Agassi seems to be everywhere with this vision. Earlier this year, mayors within the Bay Area cities, including San Francisco, gave their nod to Better Place’s concept of creating an electric recharging network with half a million recharging stations as soon as 2012. Better Place expects that charging network to cost about a billion dollars.

Daniel Kammen, PhD, of UC Berkeley’s Energy & Resources Group, projects that there will be the usual difficulties inherent in any new transportation system, but that it has “a lot of promising features,” that could make it attractive to fleet owners and ecologically-minded customers.

Of course, the program works best when teamed up with renewable sources of energy, such as solar farms and wind turbines. We appreciate Mr. Agassi’s efforts in getting Hawaii and the rest of the world going Green!

Hybrid Cars-Top Hybrid Vehicles List

lexus-hybird.jpgHybrid cars are vehicles that run on an interesting combination of the traditional gas engine and an electric motor. This combination increases power and improves gas mileage simply by creating a combined system for propulsion. Both Toyota and Honda are serious players in the hybrid vehicle industry, but nearly every other carmaker is now entering into the race by developing a hybrid vehicle model. Based on great performance and improved gas mileage, here are some of the best hybrid vehicles on the market right now.

2008 Lexus LS 600h – The 2008 Lexus LS 600h is an extremely classy car, but with all of the great technology that you could ever want both inside the cabin and under the vehicle’s hood. The hybrid system utilized by this vehicle allows it to set the standard above all other luxury class vehicle competitors with a better pedigree environmentally, and the driving performance exhibited by this vehicle is simply very good. The 2008 Lexus LS 600h is just now becoming available, but it is already gaining a serious amount of attention.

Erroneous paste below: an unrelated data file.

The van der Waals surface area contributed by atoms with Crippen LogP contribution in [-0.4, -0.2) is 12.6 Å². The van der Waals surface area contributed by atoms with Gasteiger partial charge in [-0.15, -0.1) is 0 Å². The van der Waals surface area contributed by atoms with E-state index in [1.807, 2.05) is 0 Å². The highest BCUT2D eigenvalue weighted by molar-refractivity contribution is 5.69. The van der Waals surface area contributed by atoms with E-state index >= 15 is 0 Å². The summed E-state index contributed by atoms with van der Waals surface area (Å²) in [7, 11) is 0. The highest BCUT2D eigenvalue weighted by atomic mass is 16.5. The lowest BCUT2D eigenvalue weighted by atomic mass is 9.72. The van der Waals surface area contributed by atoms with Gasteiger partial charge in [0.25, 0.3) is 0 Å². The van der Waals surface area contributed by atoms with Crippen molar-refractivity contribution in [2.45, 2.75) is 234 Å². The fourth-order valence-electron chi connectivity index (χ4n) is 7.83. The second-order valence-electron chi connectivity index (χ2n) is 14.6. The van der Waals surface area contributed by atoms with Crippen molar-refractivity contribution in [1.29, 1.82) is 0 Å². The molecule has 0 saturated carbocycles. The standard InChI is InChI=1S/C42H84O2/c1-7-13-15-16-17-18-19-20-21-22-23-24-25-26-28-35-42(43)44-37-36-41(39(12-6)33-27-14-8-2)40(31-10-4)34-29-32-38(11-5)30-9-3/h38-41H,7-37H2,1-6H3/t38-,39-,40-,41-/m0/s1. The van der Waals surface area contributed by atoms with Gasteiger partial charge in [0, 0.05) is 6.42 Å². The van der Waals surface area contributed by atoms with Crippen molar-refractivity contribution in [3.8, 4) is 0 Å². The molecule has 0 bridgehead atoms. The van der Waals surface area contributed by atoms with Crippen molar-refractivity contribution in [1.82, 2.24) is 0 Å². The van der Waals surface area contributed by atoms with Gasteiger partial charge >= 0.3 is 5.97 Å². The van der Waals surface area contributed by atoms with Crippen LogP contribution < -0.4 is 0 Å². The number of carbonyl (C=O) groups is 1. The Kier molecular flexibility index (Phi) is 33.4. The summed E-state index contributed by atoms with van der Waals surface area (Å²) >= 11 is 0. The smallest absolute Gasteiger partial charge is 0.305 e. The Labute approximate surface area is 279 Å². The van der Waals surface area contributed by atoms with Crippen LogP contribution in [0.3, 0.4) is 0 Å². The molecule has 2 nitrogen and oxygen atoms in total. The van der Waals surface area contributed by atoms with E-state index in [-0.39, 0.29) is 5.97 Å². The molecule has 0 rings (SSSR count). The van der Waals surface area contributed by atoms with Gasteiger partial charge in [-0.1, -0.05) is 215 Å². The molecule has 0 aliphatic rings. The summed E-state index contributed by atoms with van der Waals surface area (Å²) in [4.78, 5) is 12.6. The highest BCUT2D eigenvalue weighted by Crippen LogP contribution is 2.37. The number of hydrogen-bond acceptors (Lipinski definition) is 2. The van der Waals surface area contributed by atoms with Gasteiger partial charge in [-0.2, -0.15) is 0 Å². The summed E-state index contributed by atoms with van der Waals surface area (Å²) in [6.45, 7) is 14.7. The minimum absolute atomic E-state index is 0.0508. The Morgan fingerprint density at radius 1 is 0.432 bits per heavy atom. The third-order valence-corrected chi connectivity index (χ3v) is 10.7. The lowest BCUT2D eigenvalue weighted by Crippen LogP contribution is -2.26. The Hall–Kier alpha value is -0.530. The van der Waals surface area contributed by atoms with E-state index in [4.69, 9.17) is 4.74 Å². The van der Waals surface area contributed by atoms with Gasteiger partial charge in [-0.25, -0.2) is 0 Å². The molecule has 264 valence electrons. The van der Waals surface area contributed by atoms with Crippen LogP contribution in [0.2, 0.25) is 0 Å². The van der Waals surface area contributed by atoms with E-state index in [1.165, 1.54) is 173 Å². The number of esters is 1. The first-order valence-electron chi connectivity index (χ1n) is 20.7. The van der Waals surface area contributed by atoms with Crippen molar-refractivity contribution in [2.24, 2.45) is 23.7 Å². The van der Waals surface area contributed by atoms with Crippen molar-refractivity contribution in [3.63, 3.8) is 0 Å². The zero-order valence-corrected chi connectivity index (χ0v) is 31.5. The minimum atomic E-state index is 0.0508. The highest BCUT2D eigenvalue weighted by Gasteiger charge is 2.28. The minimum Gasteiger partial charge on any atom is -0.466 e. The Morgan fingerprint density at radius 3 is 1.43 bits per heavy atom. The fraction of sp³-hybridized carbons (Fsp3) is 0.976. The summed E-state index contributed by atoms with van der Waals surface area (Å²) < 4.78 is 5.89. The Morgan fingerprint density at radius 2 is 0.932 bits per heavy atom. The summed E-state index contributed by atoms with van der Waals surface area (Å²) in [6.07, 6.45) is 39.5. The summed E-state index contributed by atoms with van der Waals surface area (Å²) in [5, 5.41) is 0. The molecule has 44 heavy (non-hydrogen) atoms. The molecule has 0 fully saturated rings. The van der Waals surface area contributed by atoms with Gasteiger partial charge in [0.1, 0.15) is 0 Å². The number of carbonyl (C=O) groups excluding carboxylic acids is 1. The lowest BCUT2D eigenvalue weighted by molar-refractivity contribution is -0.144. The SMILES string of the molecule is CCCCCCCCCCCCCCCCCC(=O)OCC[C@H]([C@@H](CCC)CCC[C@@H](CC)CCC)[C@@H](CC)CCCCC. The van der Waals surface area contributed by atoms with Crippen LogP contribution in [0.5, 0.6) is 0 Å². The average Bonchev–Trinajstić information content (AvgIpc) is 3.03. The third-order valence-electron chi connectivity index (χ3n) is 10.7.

2007 Lexus GS 450h – The 2007 Lexus GS 450h is a four-door sedan with more horsepower than you would find in a normal sports sedan. This stunning hybrid vehicle has a high list of technical features and a great hybrid engine, making it the perfect package comprised of performance, technology and comfort.


2007 Toyota Camry Hybrid – The 2007 Toyota Camry Hybrid is fast becoming a front-runner in the new hybrid sedan generation. This vehicle is eco-friendly, user-friendly and extremely easy on the pocket book at only around $26,000.


2007 Honda Civic Hybrid – Honda has a great reputation for its practical economy vehicles, which is quite apparent in its 2007 Civic Hybrid, which is designed to be light on fuel, and built well with a plethora of interior options. This vehicle makes a great commuter sedan, and is a fine way to get to work and to be friendly to the environment at the same time.